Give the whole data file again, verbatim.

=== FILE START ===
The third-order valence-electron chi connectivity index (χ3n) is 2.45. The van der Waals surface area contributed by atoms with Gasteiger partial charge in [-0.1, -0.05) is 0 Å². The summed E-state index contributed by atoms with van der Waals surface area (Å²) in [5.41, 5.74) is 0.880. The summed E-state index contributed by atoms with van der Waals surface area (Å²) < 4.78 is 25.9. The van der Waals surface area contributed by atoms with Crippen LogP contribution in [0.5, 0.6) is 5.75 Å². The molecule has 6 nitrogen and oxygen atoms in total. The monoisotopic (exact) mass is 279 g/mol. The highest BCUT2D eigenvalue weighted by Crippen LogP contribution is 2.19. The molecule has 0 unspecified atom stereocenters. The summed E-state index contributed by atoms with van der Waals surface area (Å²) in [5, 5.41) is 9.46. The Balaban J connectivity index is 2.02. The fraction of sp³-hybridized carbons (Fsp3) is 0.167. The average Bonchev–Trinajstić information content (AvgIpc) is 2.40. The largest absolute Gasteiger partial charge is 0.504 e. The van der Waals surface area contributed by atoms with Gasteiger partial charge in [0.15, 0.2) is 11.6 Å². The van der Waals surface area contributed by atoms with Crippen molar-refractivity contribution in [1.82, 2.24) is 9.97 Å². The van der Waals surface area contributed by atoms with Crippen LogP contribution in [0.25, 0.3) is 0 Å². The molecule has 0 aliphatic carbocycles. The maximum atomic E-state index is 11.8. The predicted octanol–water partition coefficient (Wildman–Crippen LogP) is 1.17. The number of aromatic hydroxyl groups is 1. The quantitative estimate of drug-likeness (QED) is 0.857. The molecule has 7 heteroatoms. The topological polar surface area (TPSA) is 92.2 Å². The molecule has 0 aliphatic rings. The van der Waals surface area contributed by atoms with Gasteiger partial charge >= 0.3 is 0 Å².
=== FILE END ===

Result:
The third-order valence-electron chi connectivity index (χ3n) is 2.45. The van der Waals surface area contributed by atoms with Gasteiger partial charge in [-0.1, -0.05) is 0 Å². The summed E-state index contributed by atoms with van der Waals surface area (Å²) in [5.41, 5.74) is 0.880. The summed E-state index contributed by atoms with van der Waals surface area (Å²) < 4.78 is 25.9. The van der Waals surface area contributed by atoms with Crippen LogP contribution in [0.5, 0.6) is 5.75 Å². The molecule has 6 nitrogen and oxygen atoms in total. The monoisotopic (exact) mass is 279 g/mol. The highest BCUT2D eigenvalue weighted by Crippen LogP contribution is 2.19. The molecule has 0 unspecified atom stereocenters. The summed E-state index contributed by atoms with van der Waals surface area (Å²) in [5, 5.41) is 9.46. The Balaban J connectivity index is 2.02. The fraction of sp³-hybridized carbons (Fsp3) is 0.167. The average Bonchev–Trinajstić information content (AvgIpc) is 2.40. The largest absolute Gasteiger partial charge is 0.504 e. The van der Waals surface area contributed by atoms with Gasteiger partial charge in [0.15, 0.2) is 11.6 Å². The van der Waals surface area contributed by atoms with Crippen molar-refractivity contribution in [1.82, 2.24) is 9.97 Å². The van der Waals surface area contributed by atoms with Crippen LogP contribution in [0.25, 0.3) is 0 Å². The molecule has 0 aliphatic carbocycles. The maximum atomic E-state index is 11.8. The predicted octanol–water partition coefficient (Wildman–Crippen LogP) is 1.17. The number of aromatic hydroxyl groups is 1. The quantitative estimate of drug-likeness (QED) is 0.857. The molecule has 7 heteroatoms. The topological polar surface area (TPSA) is 92.2 Å². The molecule has 0 aliphatic rings. The van der Waals surface area contributed by atoms with Gasteiger partial charge >= 0.3 is 0 Å².